So you are looking for work in Queensland? Here are some handy tips to help you with your job search.
You can browse job search websites, local newspaper job advertisements and social networks, and even register with a recruitment agent in your area. Some of these job search sites are listed on our Working in Queensland page.
It is important to also build a network, as word of mouth is an avenue that you might be able to able to use to find out about job vacancies – not all jobs are advertised. You can build networks through volunteer work and joining community groups in the area. You can search the Queensland Multicultural Resource Directory online and local council website to find groups that may be of interest to you. To look for volunteering opportunities, see volunteering opportunities on the Queensland Government website, Volunteering Queensland, GoVolunteer, the Smith Family and Professional Services Collective. This will also assist you in building your Australian work experience.
You should research the area you wish to settle in to understand the main industries as most of the employment opportunities will flow from there. You can find out more about the Queensland regions on our website, and through our blog series. Other information sources include Trade and Investment Queensland and Business Queensland’s information on the regions and the Queensland Government central website.
Your local council is also an important place to get more information about employment in the area and what assistance is available for job seekers and for migrants. Find your local council using the local government directory.
You may contact the relevant industry associations to provide more information about your industry, training and education programs, and to connect you with the industry. There may also be employment and training expos/ forums available in your local area, usually run by the local council in conjunction with employers.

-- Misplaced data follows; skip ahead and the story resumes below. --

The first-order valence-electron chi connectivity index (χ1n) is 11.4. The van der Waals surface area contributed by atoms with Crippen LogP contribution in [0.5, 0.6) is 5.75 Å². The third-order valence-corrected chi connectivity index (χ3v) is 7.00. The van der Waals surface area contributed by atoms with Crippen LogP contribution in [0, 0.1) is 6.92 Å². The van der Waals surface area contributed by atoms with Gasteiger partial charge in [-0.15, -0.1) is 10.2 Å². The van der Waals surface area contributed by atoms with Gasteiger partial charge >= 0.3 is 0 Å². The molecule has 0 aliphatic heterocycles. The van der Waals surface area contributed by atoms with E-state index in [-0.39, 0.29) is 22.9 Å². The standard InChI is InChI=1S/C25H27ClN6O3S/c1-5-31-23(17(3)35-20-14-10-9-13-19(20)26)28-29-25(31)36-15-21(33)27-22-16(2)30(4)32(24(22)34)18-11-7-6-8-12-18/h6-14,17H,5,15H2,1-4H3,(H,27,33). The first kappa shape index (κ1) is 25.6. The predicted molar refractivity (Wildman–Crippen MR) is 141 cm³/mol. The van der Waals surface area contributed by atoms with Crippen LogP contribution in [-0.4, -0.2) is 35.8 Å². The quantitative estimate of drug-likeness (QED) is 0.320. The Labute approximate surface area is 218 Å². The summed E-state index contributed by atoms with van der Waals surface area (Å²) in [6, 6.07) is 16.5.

Many community organisations or hubs also provide job hunting assistance, including help with your application and job interview techniques. For more information and on how to search for the relevant organisations in your area, please see our migrant support page.
It may be useful for you to visit the Australian Government’s Job Outlook site, which also provides information about Australia careers, labour market trends and employment projections. They have job profiles which include the normal tasks undertaken, job titles, skill level and education, related occupations, average weekly pay, industries and future growth for a range of different occupations. You also may need to apply for overseas skills recognition.
Remember that if you are a 489 visa holder, in order to be eligible to apply for permanent residency, you need to meet the living and working requirement. It states on the Department of Home Affairs (DHA) website that the work requirement is full time in a regional area for at least a year while holding the skilled visa, and this work can be in the nominated occupation or another field. It also says that secondary applicants (i.e. dependants and partners) on the skilled visa which meet the eligibility criteria can become the primary applicant at the permanent residency application stage. See the Department Home Affairs website for more information on the Skilled Regional visa (subclass 887).